Miyamoto International Inc. has built a reputation as a go-to company for stabilizing rickety buildings around the world.
Now the West Sacramento-based firm has used its engineering prowess in a different capacity, providing an earthquake-resistant foundation for one of Italy’s great pieces of sculpture.
Hired by the city of Milan, Miyamoto worked with a couple of other firms to put a new “base isolation” system under Michelangelo Buonarroti’s unfinished Rondanini Pieta, a lifesize marble statue of the Virgin Mary cradling the body of Christ.
Milan officials commissioned the $100,000 engineering job after the statue was moved to a new site where it would be subject to vibrations from a nearby subway system, as well as possible earthquakes. The job was finished in time to meet the city’s deadline: next month’s opening of an international expo.
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“This is a national treasure, after all,” said company CEO Kit Miyamoto, referring to the work, which Michelangelo was working on at the time of his death in 1564. “They wanted it to be a focal point of the expo.”
The team used a system called “base isolation,” which employs slides and springs under a concrete pedestal to reduce the impact of tremors. The result: When the earth moves, the statue stays in place.
The system has been used primarily for stabilizing rooms with sensitive equipment such as medical facilities and computer data centers.
The process of creating the stabilization system, including building a computer-generated marble replica of the statue and testing it under different stresses, was filmed by a crew from the Discovery Channel. Check out the video at Miyamoto’s website.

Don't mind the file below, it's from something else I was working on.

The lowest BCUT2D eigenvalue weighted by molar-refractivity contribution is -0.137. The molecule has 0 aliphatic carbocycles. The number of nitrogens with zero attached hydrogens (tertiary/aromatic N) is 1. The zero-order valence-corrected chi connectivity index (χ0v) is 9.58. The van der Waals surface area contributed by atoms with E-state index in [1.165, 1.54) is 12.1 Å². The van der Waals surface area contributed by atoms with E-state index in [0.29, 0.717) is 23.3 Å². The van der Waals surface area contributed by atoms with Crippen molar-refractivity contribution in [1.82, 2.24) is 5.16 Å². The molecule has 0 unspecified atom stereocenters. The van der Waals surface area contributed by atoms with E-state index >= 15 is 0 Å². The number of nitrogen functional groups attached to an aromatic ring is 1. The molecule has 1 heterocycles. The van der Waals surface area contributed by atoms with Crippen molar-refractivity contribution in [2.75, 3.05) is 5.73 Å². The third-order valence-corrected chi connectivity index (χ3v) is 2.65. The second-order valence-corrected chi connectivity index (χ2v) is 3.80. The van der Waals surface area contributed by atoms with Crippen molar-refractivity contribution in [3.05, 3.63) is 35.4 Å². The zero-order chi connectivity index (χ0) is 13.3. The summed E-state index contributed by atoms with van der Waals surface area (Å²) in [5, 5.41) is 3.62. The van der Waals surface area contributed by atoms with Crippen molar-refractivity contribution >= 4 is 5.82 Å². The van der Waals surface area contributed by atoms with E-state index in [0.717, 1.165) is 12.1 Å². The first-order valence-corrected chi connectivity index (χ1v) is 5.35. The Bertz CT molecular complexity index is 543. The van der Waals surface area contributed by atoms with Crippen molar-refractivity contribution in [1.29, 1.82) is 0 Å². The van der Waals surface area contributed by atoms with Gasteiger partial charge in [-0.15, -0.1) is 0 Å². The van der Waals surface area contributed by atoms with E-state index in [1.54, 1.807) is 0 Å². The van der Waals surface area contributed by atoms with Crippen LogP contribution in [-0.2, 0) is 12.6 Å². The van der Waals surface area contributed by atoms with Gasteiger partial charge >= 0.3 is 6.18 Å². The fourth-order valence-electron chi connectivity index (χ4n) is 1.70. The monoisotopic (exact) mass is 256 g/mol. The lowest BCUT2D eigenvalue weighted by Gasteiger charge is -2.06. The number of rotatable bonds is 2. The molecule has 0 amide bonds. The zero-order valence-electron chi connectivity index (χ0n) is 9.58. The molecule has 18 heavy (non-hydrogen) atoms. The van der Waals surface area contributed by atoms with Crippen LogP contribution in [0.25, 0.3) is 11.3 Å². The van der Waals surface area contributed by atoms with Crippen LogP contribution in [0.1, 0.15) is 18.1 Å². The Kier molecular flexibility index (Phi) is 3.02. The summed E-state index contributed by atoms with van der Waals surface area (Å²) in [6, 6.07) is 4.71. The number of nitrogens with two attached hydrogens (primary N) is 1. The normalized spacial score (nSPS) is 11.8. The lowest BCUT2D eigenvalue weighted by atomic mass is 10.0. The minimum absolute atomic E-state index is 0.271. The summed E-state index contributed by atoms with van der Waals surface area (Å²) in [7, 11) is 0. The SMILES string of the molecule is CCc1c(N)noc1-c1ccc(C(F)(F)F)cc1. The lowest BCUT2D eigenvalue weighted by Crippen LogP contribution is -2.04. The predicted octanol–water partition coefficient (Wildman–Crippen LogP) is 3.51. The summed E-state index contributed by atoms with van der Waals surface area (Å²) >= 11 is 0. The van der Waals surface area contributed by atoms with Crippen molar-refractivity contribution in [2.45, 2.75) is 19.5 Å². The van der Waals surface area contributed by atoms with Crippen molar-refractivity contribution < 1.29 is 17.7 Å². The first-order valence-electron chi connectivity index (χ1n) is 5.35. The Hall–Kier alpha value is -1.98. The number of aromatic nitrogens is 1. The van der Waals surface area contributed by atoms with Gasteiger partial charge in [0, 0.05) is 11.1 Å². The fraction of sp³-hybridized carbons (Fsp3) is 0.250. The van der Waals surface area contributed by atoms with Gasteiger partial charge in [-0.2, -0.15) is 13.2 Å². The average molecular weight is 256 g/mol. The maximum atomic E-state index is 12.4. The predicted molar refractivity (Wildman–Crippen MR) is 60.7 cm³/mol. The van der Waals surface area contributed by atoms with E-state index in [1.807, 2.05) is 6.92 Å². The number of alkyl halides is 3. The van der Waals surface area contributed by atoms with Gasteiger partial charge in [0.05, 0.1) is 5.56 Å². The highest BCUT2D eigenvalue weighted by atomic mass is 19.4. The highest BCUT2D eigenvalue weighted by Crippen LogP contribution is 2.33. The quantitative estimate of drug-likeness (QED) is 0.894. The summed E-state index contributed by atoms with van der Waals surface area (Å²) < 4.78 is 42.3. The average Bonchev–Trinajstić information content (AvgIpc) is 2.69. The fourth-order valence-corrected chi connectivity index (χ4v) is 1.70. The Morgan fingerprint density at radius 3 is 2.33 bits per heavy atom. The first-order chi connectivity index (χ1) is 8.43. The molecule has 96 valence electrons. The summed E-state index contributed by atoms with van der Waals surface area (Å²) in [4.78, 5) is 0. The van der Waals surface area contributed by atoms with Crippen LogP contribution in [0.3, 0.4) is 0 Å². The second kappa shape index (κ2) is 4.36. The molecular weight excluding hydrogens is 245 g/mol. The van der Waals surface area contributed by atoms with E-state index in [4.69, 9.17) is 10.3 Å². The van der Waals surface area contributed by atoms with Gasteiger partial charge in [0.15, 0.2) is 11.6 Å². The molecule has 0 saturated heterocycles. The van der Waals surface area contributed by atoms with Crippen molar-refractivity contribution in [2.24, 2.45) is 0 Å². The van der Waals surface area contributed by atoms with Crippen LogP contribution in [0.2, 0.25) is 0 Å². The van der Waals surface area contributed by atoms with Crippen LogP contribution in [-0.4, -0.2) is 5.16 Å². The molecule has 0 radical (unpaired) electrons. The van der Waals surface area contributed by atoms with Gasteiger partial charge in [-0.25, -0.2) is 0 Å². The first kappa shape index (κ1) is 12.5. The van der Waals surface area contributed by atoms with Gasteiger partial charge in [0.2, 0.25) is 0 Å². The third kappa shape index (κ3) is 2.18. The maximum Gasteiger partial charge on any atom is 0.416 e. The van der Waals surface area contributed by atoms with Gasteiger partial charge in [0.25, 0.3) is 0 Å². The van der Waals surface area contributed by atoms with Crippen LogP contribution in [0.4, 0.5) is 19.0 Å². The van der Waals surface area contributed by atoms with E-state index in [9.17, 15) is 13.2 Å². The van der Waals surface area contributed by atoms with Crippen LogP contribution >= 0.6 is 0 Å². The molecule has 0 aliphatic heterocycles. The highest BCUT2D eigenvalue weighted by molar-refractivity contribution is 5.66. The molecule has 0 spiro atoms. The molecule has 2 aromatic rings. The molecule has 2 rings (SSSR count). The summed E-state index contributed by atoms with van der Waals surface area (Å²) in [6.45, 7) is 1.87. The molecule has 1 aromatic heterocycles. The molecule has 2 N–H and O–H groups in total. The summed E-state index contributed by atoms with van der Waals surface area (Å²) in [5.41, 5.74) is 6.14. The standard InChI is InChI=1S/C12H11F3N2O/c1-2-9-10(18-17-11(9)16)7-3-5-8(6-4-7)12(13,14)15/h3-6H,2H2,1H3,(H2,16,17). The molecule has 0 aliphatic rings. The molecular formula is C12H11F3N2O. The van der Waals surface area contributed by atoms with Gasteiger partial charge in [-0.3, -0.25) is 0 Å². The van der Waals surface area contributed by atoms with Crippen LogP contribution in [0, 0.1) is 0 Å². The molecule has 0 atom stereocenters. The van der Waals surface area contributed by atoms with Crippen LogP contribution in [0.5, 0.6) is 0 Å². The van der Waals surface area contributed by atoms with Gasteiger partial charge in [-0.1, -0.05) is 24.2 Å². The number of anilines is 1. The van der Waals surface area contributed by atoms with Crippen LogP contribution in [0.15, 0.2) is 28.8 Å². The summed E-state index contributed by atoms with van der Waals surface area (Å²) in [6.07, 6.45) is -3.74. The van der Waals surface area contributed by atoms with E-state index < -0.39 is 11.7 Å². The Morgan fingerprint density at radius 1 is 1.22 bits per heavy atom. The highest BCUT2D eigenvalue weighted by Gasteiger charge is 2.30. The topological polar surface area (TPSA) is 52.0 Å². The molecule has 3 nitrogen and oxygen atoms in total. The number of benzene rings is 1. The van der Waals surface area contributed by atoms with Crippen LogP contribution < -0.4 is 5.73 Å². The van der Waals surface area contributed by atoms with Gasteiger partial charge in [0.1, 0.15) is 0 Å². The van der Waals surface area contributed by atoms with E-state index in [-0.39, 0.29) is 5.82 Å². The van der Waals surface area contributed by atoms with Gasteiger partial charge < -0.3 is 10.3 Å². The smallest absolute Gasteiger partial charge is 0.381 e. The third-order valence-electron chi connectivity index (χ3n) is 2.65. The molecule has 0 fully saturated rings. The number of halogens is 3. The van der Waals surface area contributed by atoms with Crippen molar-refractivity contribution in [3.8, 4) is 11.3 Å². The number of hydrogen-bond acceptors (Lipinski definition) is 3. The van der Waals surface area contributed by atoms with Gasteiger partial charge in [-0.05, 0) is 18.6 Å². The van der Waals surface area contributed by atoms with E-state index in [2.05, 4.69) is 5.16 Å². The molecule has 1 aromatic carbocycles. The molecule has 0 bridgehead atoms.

There was nothing hazy about the reaction to Old Soul’s announcement this week that it is banning smoking on the outdoor patio at its venerable Weatherstone café in midtown Sacramento.
A few patrons expressed disappointment after the company posted signs and used social media to let customers know the change was starting May 1 at Weatherstone, which has been called Sacramento’s “original coffee house.”
But the response from others – at the café, and on Twitter and Instagram – was overwhelmingly positive, Weatherstone manager Greg Gallagher said Wednesday.
“There were a lot of ‘Thank Gods’ and ‘It’s about time,’” he said.
So why did it take so long for a smoking ban that many customers have long been seeking?
Gallagher suspects that Old Soul owners Tim Jordan and Jason Griest, who bought Weatherstone seven years ago, were reluctant to offend smokers who have been congregating at the 21st Street cafe’s magnificent courtyard since Weatherstone opened in 1974.
“They were probably more worried about the blow-back than they needed to be,” he said.
An El Dorado Hills entrepreneur thinks she has a solution for one of modern life’s recurring nuisances: misplacing a phone, keys or wallet.
Karen Crawford has developed a compact case for mobile phones that opens up to provide a secure place for storing cash, IDs and credit cards.
Called New Wallet, it’s a handy, lightweight way to consolidate all your stuff.
But here’s the cool part: It uses wireless technology to help people track down their missing possessions.
“If my phone is (lost) under a couch, I can press a button on my keys and an alarm sounds on the phone,” she said. And if the keys are missing, “I can push a button on the New Wallet and it will send a signal so I can find them.”
There’s even a “distance alarm” that can be set to go off if a phone and keys are separated by, say, 50 feet or more. That would help if you leave either your phone or keys behind at a restaurant or store.
Crawford, whose husband Jack founded Velocity Venture Capital in Folsom, this week launched her Kickstarter fundraising website with a goal of generating $25,000 in commitments in 30 days.
Those who donate $39.95 and up receive a New Wallet, but only if the company reaches its goal.
Initial production will be local but Crawford is lining up manufacturers in other parts of the country and internationally for what she sees as a global rollout. “I think it will be a big hit,” she said.
Call The Bee’s Bob Shallit, (916) 321-1017.